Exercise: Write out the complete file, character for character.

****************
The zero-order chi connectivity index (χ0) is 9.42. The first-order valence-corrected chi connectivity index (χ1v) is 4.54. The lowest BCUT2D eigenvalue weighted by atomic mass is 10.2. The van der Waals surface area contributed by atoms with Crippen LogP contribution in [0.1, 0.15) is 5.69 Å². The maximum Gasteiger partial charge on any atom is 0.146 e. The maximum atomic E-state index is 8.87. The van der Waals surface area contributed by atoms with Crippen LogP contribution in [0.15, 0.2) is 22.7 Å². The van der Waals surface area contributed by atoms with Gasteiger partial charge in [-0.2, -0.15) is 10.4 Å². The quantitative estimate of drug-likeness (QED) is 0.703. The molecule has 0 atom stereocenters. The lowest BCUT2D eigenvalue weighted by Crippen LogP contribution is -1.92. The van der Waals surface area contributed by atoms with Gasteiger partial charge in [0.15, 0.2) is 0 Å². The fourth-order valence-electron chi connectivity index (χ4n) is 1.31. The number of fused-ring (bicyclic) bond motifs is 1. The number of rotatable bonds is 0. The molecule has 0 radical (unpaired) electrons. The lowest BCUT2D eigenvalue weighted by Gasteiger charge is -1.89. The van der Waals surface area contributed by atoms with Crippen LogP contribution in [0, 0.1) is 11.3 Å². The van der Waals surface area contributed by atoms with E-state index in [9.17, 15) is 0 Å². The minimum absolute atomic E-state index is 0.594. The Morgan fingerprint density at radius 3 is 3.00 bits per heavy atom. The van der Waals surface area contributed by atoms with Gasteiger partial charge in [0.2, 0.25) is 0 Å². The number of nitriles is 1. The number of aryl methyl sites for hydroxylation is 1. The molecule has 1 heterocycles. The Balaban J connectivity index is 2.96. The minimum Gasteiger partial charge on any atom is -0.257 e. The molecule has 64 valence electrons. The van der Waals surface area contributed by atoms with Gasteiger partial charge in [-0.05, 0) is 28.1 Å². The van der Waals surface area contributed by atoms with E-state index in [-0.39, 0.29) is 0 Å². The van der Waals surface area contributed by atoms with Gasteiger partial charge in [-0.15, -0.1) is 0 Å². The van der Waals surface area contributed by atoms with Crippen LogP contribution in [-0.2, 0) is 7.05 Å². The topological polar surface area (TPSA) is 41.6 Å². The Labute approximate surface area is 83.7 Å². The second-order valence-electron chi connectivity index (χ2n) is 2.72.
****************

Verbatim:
The zero-order chi connectivity index (χ0) is 9.42. The first-order valence-corrected chi connectivity index (χ1v) is 4.54. The lowest BCUT2D eigenvalue weighted by atomic mass is 10.2. The van der Waals surface area contributed by atoms with Crippen LogP contribution in [0.1, 0.15) is 5.69 Å². The maximum Gasteiger partial charge on any atom is 0.146 e. The maximum atomic E-state index is 8.87. The van der Waals surface area contributed by atoms with Crippen LogP contribution in [0.15, 0.2) is 22.7 Å². The van der Waals surface area contributed by atoms with Gasteiger partial charge in [-0.2, -0.15) is 10.4 Å². The quantitative estimate of drug-likeness (QED) is 0.703. The molecule has 0 atom stereocenters. The lowest BCUT2D eigenvalue weighted by Crippen LogP contribution is -1.92. The van der Waals surface area contributed by atoms with Gasteiger partial charge in [0.15, 0.2) is 0 Å². The fourth-order valence-electron chi connectivity index (χ4n) is 1.31. The number of fused-ring (bicyclic) bond motifs is 1. The number of rotatable bonds is 0. The molecule has 0 radical (unpaired) electrons. The lowest BCUT2D eigenvalue weighted by Gasteiger charge is -1.89. The van der Waals surface area contributed by atoms with Crippen LogP contribution in [0, 0.1) is 11.3 Å². The van der Waals surface area contributed by atoms with E-state index in [9.17, 15) is 0 Å². The minimum absolute atomic E-state index is 0.594. The Morgan fingerprint density at radius 3 is 3.00 bits per heavy atom. The van der Waals surface area contributed by atoms with Gasteiger partial charge in [0.2, 0.25) is 0 Å². The number of nitriles is 1. The number of aryl methyl sites for hydroxylation is 1. The molecule has 1 heterocycles. The Balaban J connectivity index is 2.96. The minimum Gasteiger partial charge on any atom is -0.257 e. The molecule has 64 valence electrons. The van der Waals surface area contributed by atoms with Gasteiger partial charge in [-0.05, 0) is 28.1 Å². The van der Waals surface area contributed by atoms with E-state index in [-0.39, 0.29) is 0 Å². The van der Waals surface area contributed by atoms with Gasteiger partial charge in [-0.15, -0.1) is 0 Å². The van der Waals surface area contributed by atoms with Crippen LogP contribution in [-0.2, 0) is 7.05 Å². The topological polar surface area (TPSA) is 41.6 Å². The Labute approximate surface area is 83.7 Å². The second-order valence-electron chi connectivity index (χ2n) is 2.72.